Vortex flow meters Another method of flow measurement involves placing a bluff body (called a shedder bar) in the path of the fluid. As the fluid passes this bar, disturbances in the flow called vortices are created. The vortices trail behind the cylinder, alternatively from each side of the bluff body. This vortex trail is called the Von Kármán vortex street after von Kármán's 1912 mathematical description of the phenomenon. The frequency at which these vortices alternate sides is essentially proportional to the flow rate of the fluid. Inside, atop, or downstream of the shedder bar is a sensor for measuring the frequency of the vortex shedding. This sensor is often a piezoelectric crystal, which produces a small, but measurable, voltage pulse every time a vortex is created. Since the frequency of such a voltage pulse is also proportional to the fluid velocity, a volumetric flow rate is calculated using the cross sectional area of the flow meter. The frequency is measured and the flow rate is calculated by the flowmeter electronics using the equation where is the frequency of the vortices, the characteristic length of the bluff body, is the velocity of the flow over the bluff body, and is the Strouhal number, which is essentially a constant for a given body shape within its operating limits.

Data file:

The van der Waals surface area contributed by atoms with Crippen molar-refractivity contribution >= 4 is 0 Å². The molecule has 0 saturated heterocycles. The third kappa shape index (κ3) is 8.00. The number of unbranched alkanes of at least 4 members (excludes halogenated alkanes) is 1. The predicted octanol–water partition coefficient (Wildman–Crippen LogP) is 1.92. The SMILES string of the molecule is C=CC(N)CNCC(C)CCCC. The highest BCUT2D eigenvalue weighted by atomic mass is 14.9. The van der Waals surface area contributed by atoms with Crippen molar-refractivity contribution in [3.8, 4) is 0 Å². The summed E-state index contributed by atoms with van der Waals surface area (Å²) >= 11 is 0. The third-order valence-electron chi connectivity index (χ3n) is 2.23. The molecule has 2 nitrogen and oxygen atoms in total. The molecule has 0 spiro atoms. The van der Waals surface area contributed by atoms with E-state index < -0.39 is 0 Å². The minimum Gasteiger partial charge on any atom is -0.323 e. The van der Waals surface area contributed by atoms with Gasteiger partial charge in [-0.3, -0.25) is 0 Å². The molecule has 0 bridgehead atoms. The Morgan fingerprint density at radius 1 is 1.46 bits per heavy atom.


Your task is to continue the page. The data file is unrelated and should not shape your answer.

Electromagnetic, ultrasonic and coriolis flow meters

A magnetic flow meter at the Tetley's Brewery in Leeds, West Yorkshire.

Modern innovations in the measurement of flow rate incorporate electronic devices that can correct for varying pressure and temperature (i.e. density) conditions, non-linearities, and for the characteristics of the fluid.

Magnetic flow meters Magnetic flow meters, often called "mag meter"s or "electromag"s, use a magnetic field applied to the metering tube, which results in a potential difference proportional to the flow velocity perpendicular to the flux lines. The potential difference is sensed by electrodes aligned perpendicular to the flow and the applied magnetic field. The physical principle at work is Faraday's law of electromagnetic induction. The magnetic flow meter requires a conducting fluid and a nonconducting pipe liner. The electrodes must not corrode in contact with the process fluid; some magnetic flowmeters have auxiliary transducers installed to clean the electrodes in

place. The applied magnetic field is pulsed, which allows the flowmeter to cancel out the effect of stray voltage in the piping system.

Non-contact electromagnetic flow meters A Lorentz force velocimetry system is called Lorentz force flowmeter (LFF). A LFF measures the integrated or bulk Lorentz force resulting from the interaction between a liquid metal in motion and an applied magnetic field. In this case the characteristic length of the magnetic field is of the same order of magnitude as the dimensions of the channel. It must be addressed that in the case where localized magnetic fields are used, it is possible to perform local velocity measurements and thus the term Lorentz force velocimeter is used.